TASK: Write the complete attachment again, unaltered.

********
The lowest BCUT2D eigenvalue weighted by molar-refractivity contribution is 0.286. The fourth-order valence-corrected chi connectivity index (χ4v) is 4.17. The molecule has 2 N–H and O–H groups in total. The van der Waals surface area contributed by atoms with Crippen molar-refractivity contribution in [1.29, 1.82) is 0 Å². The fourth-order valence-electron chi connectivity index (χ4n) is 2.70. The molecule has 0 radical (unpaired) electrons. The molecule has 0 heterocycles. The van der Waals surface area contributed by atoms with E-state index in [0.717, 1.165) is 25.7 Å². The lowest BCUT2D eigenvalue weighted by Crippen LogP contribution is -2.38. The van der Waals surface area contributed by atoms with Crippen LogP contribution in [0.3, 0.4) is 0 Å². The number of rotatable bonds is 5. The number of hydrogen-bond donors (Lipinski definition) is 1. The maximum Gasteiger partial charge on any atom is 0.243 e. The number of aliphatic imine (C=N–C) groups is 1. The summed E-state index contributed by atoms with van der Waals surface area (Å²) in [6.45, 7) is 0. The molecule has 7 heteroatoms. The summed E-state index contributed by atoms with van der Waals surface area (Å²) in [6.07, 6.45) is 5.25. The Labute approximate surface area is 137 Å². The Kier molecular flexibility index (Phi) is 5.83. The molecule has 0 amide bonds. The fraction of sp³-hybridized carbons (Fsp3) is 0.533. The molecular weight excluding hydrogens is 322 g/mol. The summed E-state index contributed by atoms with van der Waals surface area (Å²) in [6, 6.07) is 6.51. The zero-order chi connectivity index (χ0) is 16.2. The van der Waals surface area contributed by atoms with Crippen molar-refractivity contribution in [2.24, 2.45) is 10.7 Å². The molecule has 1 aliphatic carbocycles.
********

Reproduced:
The lowest BCUT2D eigenvalue weighted by molar-refractivity contribution is 0.286. The fourth-order valence-corrected chi connectivity index (χ4v) is 4.17. The molecule has 2 N–H and O–H groups in total. The van der Waals surface area contributed by atoms with Crippen molar-refractivity contribution in [1.29, 1.82) is 0 Å². The fourth-order valence-electron chi connectivity index (χ4n) is 2.70. The molecule has 0 radical (unpaired) electrons. The molecule has 0 heterocycles. The van der Waals surface area contributed by atoms with E-state index in [0.717, 1.165) is 25.7 Å². The lowest BCUT2D eigenvalue weighted by Crippen LogP contribution is -2.38. The van der Waals surface area contributed by atoms with Crippen LogP contribution in [0.3, 0.4) is 0 Å². The number of rotatable bonds is 5. The number of hydrogen-bond donors (Lipinski definition) is 1. The maximum Gasteiger partial charge on any atom is 0.243 e. The number of aliphatic imine (C=N–C) groups is 1. The summed E-state index contributed by atoms with van der Waals surface area (Å²) in [6.45, 7) is 0. The molecule has 7 heteroatoms. The summed E-state index contributed by atoms with van der Waals surface area (Å²) in [6.07, 6.45) is 5.25. The Labute approximate surface area is 137 Å². The Kier molecular flexibility index (Phi) is 5.83. The molecule has 0 amide bonds. The fraction of sp³-hybridized carbons (Fsp3) is 0.533. The molecular weight excluding hydrogens is 322 g/mol. The summed E-state index contributed by atoms with van der Waals surface area (Å²) in [6, 6.07) is 6.51. The zero-order chi connectivity index (χ0) is 16.2. The van der Waals surface area contributed by atoms with Crippen molar-refractivity contribution in [2.24, 2.45) is 10.7 Å². The molecule has 1 aliphatic carbocycles.